Hillary’s game at the Clinton Foundation made her a very wealthy woman. Trading access for cash was the whole point of the Clinton Foundation to begin with and it is why she had to get into the Senate and then Secretary of State.
So far she has been Teflon and no serious investigation has been launched into her various shady dealings.
This week, we learned that her connection to a Clinton Foundation donor and the country of Bangladesh could finally be coming back to haunt her.
A new investigation was just launched by Chuck Grassley, the chairman of the Senate Judiciary Committee focusing on Clinton’s efforts to impede a Bangladesh government corruption probe of friend and Clinton Foundation donor Muhammad Yunus.
As Secretary of State, Hillary Clinton sent top U.S. diplomats to pressure Bangladesh Prime Minister Sheik Hasina and her son Sajeeb Wazed in an effort to halt the investigation of Muhammad Yunus and Grameen Bank.
Muhammad Yunus donated between $100,000-$250,000 to Clinton Global Initiative and $25,000-$50,000 to the Clinton Foundation, according to the Clinton Foundation website.
It was reported that Bill Clinton was instrumental in getting Yunus awarded a Nobel Peach Prize in 2006.
Sajeeb Wazed said that it was “astounding and mind boggling” to him that between 2010 and 2012 senior State Department officials repeatedly pressured him to influence his mother to drop the Grameen Bank investigation.
“They threatened me with the possibility of an audit by the Internal Revenue Service,” Wazed said. “They would say over and over again, ‘Yunus has powerful friends’ and we all knew they were talking of Secretary Clinton. Everybody knew it was Mrs. Clinton.”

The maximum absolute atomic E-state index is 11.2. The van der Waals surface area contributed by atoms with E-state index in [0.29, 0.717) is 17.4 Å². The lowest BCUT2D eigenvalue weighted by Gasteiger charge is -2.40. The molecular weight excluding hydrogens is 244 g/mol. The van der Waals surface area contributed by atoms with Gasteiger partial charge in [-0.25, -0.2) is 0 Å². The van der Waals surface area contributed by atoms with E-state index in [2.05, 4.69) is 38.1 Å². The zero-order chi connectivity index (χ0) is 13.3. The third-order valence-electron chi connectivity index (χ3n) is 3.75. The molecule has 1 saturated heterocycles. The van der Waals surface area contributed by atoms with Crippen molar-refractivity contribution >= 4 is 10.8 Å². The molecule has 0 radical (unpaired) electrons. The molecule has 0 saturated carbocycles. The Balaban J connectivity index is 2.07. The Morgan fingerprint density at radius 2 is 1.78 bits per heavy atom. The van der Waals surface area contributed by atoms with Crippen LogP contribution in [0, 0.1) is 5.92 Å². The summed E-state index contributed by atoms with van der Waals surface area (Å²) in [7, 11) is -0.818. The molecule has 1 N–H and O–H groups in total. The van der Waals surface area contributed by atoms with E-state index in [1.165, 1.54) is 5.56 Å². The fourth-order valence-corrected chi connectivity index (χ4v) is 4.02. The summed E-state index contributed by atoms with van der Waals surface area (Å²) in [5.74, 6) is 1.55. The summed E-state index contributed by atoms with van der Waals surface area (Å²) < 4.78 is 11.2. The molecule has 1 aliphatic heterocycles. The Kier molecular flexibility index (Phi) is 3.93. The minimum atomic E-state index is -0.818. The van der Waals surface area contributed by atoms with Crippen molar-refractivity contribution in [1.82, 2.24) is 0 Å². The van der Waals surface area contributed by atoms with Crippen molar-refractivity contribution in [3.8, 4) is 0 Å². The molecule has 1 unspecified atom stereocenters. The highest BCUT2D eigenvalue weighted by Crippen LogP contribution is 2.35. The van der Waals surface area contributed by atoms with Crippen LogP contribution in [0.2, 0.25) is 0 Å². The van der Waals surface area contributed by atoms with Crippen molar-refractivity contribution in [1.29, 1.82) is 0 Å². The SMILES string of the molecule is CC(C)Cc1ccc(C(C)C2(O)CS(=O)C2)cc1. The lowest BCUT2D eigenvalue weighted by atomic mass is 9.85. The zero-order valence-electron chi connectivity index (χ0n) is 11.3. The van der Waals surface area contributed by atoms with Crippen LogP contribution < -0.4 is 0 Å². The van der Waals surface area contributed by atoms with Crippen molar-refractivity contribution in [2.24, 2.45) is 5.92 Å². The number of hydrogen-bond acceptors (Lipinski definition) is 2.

The Daily Caller News Foundation reported:
Clinton’s aid to Yunus included 18 grants, contracts and loans awarded to two of his America-based foundations, the Grameen Foundation USA and Grameen America, according to USASpending.gov.
Yunus was stripped of his directorship of the state owned Grameen Bank in 2011 as a result of the Bangladesh government’s review of his financial mismanagement of the bank and its “micro-credit” loan program for poor peasants, mainly women.
A Norwegian documentary charging Yunus personally diverted $100 million intended for Grameen Bank and for the poor to his other organizations triggered the initial investigation against him.
The pocketing of funds shocked many in poverty-stricken Bangladesh where the annual per capita income is about $3,600, according to the World Bank.
Yunus eventually returned the money to Grameen Bank, but the government’s investigation exposed serious financial mismanagement and found the micro-loan program failed to lift recipients out of poverty.
He was forced to resign under a law making 60 the maximum age for the bank’s top position. Yunus was 70 at the time.
Interest rates and payback amounts of the micro-loans sometimes resulted in more poverty, not less. Rather than re-paying the loans, a number of recipients in Bangladesh and India committed suicide.
Clinton’s support for Yunus dates to former President Bill Clinton’s years as Arkansas governor.
Both Clintons became micro-credit loan advocates and enthusiastic backers of Yunus, who invented the lending scheme.
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